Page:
Both my husband, Joseph, and I are ministers. We met while doing ministry. I had heard about Joseph through our ministry circles but didn’t know him personally. A mutual friend of ours, who volunteered at my church as a youth leader, told me about this great preacher that I should bring in to speak to the youth. Some months later I invited Joseph to come, and while we were working on details about his preaching engagement, our phone conversations lasted for hours. We instantly connected. He was a breath of fresh air in comparison to the other guys I had dated in the past. We had our first date shortly after his preaching engagement, and the rest is history.

Before we met, we were already serving at two different churches. I had a full-time position at the church where I am still serving, and Joseph had just joined a church staff as their associate minister. Serving two different churches was never an issue for us. Honestly, I didn’t even think about it early on, but as we dated and as our relationship became more serious, people began asking questions: “Which church will you be attending after the wedding?” or “You mean the two of you don’t go to the same church?” And then there were the comments: “It’s fine to be at different churches while dating, but that’s going to change when you get married.” Most of the time I would look at them side-eyed, scrunch my face, and reply, “Who says we have to attend the same church?” Then we would hear, “Couples should be worshiping together on Sunday.” And I wanted to say, “Who made up that rule?!” Joseph’s response was, “Church and Sunday are not the only time we worship together.”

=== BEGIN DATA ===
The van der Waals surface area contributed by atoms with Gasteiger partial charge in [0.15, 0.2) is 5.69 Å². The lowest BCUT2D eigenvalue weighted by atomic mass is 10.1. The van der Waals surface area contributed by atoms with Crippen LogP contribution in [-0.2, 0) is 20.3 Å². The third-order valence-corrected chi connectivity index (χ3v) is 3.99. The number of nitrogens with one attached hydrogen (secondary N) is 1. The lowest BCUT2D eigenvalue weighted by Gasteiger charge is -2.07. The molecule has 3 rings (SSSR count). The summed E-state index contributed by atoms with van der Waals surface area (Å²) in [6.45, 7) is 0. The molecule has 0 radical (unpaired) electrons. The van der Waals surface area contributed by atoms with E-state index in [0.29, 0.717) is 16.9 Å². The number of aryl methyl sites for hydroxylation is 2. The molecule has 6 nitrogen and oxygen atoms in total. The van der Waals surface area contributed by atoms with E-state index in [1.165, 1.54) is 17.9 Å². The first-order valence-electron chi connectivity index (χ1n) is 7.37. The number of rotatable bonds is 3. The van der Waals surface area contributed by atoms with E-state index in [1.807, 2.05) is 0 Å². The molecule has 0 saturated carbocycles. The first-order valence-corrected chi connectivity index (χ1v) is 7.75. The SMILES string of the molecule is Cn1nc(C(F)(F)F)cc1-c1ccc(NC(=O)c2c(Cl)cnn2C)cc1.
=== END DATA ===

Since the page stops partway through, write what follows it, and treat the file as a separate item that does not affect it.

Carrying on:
As a ministry couple we have dealt with very traditional opinions on how our marriage should look. Well, I am here to say, there is no set way to be married and do ministry. Do what works for you and your family. I understand the traditional roles, especially in the African-American church setting, but times are changing and clergy are changing. There are more ministry couples than ever before. Some share pulpits. Some serve different congregations.

Being married ministers has never been a challenge for us as a couple. Both of our congregations support us, and we visit and preach at each other’s churches at times. This dual-ministry marriage is all we have ever known, and ministry is all we have every known. We both have been doing ministry the majority of our lives, and we stay open to how God uses us. For this season, we are content and at peace with our ministry placements and will not move until God says otherwise, no matter the opinion of others. We will stay true to our individual callings as a couple and continue to support one another.

We should never let church norms and traditional opinions outweigh how God can use an individual in ministry. Ministry is not about us or traditions; ministry is about serving others and having a role in what God is already doing.

Bianca Robinson Howard serves at Zion Baptist Church in Marietta, Georgia, as associate minister and the full-time children and youth pastor/director.